It was 7-6 in the tiebreaker Sunday at Wimbledon, and Novak Djokovic was about to lose. “Moment of Truth,’’ he yelled, trying to pressure and intimidate the, well, the kid on the other side of the net.

It was the middle Sunday at Wimbledon, the day off. The Bryan brothers got off their practice court at the same time Juan Martin del Potro got off his, and they took pictures together. The Bryan Bros. posted one on their Twitter account.

Djokovic had somehow run into a highly ranked junior boy, and they practiced together for a few minutes, then played a tiebreaker. Djokovic was screaming at him, trash-talking him. Still, the kid won, and Djokovic dropped and gave five pushups.

This all comes together as just another example of a strange cultural truth in tennis that has become more and more evident the past two weeks: For some reason, the women on tour don’t seem to get along with each other, and the men do.

This Wimbledon started with a storyline about the bickering between Serena Williams and Maria Sharapova. Their dislike of each other was never exactly a secret, but it had never been this open before. Serena took shots, presumably at Sharapova, in an article in Rolling Stone magazine, and Sharapova shot back that if Serena wants to talk about personal things, she should stick to the fact that she’s a homewrecker.

It just seemed like a fun-to-watch personal thing. But more and more, things anecdotally keep popping up to show that it’s bigger than that.

“I think so,’’ John Isner told me early last week with a laugh that seemed to say, `That’s the understatement of the year.’ The women, you don’t even see them practice together. It’s weird.’’

By contrast, Isner said that on Monday, he and Roger Federer happened to be in the locker room at the same time.

“We were in the showers, and started talking WWE (professional wrestling),’’ Isner said. “I kid you not.’’

Please read the rest of the column here 


WIMBLEDON: A Year Like no Other. Wimby Defined by @DreddyTennis

 

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REPORTING FROM THE ALL ENGLAND CLUB IN WIMBLEDON

LONDON

He played way out on Court 14 Friday, with the Centre Court stadium still in view, hovering. With only three rows of stands, people were packed around the brick walls just six paces off the side of the court. People were on their toes, or kid on dad’s shoulders. Some people stood and strained from the seats from the next court over, others climbed the walls until security told them to move. Then more climbed anyway.

Dustin Brown became a cult figure at Wimbledon this week. Tall, black, Jamaican/German with sleeveless shirt, stretched skinny muscles, long dreads down his back and a jacket promoting his Twitter handle on the back: @DreddyTennis.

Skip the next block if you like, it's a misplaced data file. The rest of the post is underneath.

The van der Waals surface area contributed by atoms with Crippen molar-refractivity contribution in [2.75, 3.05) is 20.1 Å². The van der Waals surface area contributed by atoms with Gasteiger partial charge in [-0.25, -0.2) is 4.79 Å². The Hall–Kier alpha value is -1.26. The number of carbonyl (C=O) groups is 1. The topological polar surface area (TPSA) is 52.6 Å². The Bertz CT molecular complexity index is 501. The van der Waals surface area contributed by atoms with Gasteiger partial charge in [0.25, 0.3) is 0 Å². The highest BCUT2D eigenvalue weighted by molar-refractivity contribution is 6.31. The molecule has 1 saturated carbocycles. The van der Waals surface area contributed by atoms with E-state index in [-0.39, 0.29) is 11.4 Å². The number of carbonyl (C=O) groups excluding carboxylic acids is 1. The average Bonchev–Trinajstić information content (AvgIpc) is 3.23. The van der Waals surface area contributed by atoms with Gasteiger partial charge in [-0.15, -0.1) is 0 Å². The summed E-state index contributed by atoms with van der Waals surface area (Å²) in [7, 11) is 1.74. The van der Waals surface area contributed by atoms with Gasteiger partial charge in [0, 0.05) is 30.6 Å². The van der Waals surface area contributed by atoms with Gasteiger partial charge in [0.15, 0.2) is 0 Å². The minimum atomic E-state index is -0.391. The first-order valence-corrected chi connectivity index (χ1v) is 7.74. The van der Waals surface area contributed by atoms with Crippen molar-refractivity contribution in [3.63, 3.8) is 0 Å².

“I mean, why not?’’ he said. “If no one else is putting the patch on you, why not market your own product?’’

He gained 15,000 Twitter followers this week. Usually, in the minors, he said, he gains three. Not 3,000.

Three.

Maybe for the first time, this was the week of the little guy, the no-name, the underdog at Wimbledon. Well, that’s not exactly right. It was their week on the Wimbledon grounds, the outer courts. That’s where they were heroes, with the people who had the cheaper, outer-court tickets.

This isn’t just a tribute to some journeymen having the week of their lives. It’s more of a cultural thing for this place and this tournament. Be honest: With Wimbledon’s history, you would not expect a black Jamaican with long dreads to actually become the cult figure.

Please read the rest of the column here


WIMBLEDON: Federer out. Jeopardizing legacy with stubborn refusal to modernize

Roger Federer exits Wimbledon

Roger Federer exits Wimbledon

REPORTING FROM THE ALL ENGLAND CLUB IN WIMBLEDON

LONDON

At this point, Roger Federer is just too stubborn. I get it. I understand. You do something a certain way, and every day for nearly a decade, that way recites back to you: You’re the best ever. You’re the best ever.

But the Federer era ended Wednesday. After reaching the quarterfinals or better in 36 consecutive majors spanning nine years, he lost in the second round at Wimbledon on Wednesday to Sergiy Stakhovsky, 6-7, 7-6, 7-5, 7-6.

Stakhovsky is not ranked in the top 100. He was 0-20 in his career against top-10 players, and now, as he said, “Someday I’ll be able to tell my grandkids that I kicked Roger Federer’s butt.”

I’m not sure that’s really Roger Federer anymore. Looks like him, but it’s not.

Please read the rest of the column here

 


WIMBLEDON: Roger Federer Wins Again. No. 17, No. 7, and now No. 1

REPORTING FROM WIMBLEDON, ENGLAND — It’s not that Roger Federer is great, but that his greatness keeps going and going and going. He doesn’t get hurt because he floats above the court. He doesn’t give in. He doesn’t get old. And it’s amazing that he has never had enough.

He’s greedy about winning. It’s like he has an insatiable tennis libido or something.

Federer won Wimbledon on Sunday, beating Andy Murray 4-6, 7-5, 6-3, 6-4. The key numbers are these: 17, 7 and 1. It was his 17th major championship, adding to his record. It was his record-tying (with Pete Sampras) seventh Wimbledon win.

And now, Federer jumps over Rafael Nadal and Novak Djokovic — two guys who had bypassed him — in the rankings. Roger Federer is No. 1 again.

“I knew how close I was for the last few years, and some people didn’t quite see that, maybe out of different reasons,’’ he said. “But I knew, and I think the belief got me to victory today.’’

As he held the championship cup, his first major in 2½ years, he said this: “Feels nice. Like it’s never left me.’’

Oh, it left him. Federer needed this championship badly.

Please read the rest of my column at FoxSports.com